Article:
Requirements for IPv6 Firewalls

William Herrin bill at
Fri Apr 18 15:02:45 UTC 2014

On Fri, Apr 18, 2014 at 3:31 AM, Eugeniu Patrascu <eugen at> wrote:
> On Thu, Apr 17, 2014 at 11:45 PM, George Herbert <george.herbert at>
> wrote:
>> You are missing the point.
>> Granted, anyone who is IPv6 aware doing a green-field enterprise firewall
>> design today should probably choose another way than NAT.
> That's why you have gazzilions of IP addresses in IPv6, so you don't need to
> NAT anything (among other things). I don't understand why people cling to
> NAT stuff when you can just route.

Hi Eugeniu,

That's correct: you don't understand. Until you do, just accept: there
are more than a few folks who want to, intend to and will use NAT for
IPv6. They will wait until NAT is available in their preferred
products before making any significant deployment efforts.

The main drivers behind the desire for NAT in IPv6 you've heard
before, but I'll repeat them for the sake of clarity:

1. Easier to manage the network if the IPv4 and IPv6 versions are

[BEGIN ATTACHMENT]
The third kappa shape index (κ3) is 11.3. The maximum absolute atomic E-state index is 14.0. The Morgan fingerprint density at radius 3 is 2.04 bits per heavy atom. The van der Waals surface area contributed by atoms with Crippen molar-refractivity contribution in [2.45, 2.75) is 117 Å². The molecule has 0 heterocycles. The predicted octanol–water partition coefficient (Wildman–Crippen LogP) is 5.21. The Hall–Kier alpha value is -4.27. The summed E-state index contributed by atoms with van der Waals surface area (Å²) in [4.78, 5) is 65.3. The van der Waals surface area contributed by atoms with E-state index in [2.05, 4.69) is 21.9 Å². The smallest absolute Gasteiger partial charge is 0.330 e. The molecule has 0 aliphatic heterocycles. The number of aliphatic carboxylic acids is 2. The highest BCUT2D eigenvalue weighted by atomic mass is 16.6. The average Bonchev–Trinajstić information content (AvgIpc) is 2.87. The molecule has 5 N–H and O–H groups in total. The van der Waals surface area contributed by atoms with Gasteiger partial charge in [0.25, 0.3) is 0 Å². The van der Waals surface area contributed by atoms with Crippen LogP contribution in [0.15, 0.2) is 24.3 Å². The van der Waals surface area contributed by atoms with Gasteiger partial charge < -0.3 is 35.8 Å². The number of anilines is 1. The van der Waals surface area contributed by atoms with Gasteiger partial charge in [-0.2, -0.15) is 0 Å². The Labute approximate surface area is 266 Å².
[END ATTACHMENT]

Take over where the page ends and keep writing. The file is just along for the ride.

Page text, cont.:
identical but for the IP addresses. Would've been even easier if the
IP addresses were identical too, but that ship sailed more than a
decade ago.

2. Risk management - developing a new operating posture for a new
protocol is high risk. Translating the existing posture is lower risk.
In most places the existing posture includes extensive NAT. The number
of IPv4 networks in which no NAT is employed is vanishingly small.

3. Renumbering - works about as well in IPv6 as in IPv4, which is to
say badly. And doubling down on the addresses assigned to hosts is
still half baked -- a worthwhile idea but needs more time in the

4. Defense in depth is a core principle of all security, network and
physical. If you don't practice it, your security is weak. Equipment
which is not externally addressable (due to address-overloaded NAT)
has an additional obstruction an adversary must bypass versus an
identical system where the equipment is externally addressable (1:1
NAT, static port translation and simple routing). This constrains the
kinds of attacks an adversary may employ.

Feel free to refute all four points. No doubt you have arguments you
personally find compelling. Your arguments will fall on deaf ears. At
best the arguments propose theory that runs contrary to decades of
many folks' experience. More likely the arguments are simply wrong.

Either way, you need NAT in the firewall products or you need some
miracle application, the desire for which compels folks to move past
the rationale above. Do you see the latter happening any time soon?
Neither do I.

Bill Herrin

William D. Herrin ................ herrin at  bill at
3005 Crane Dr. ...................... Web: <>
Falls Church, VA 22042-3004

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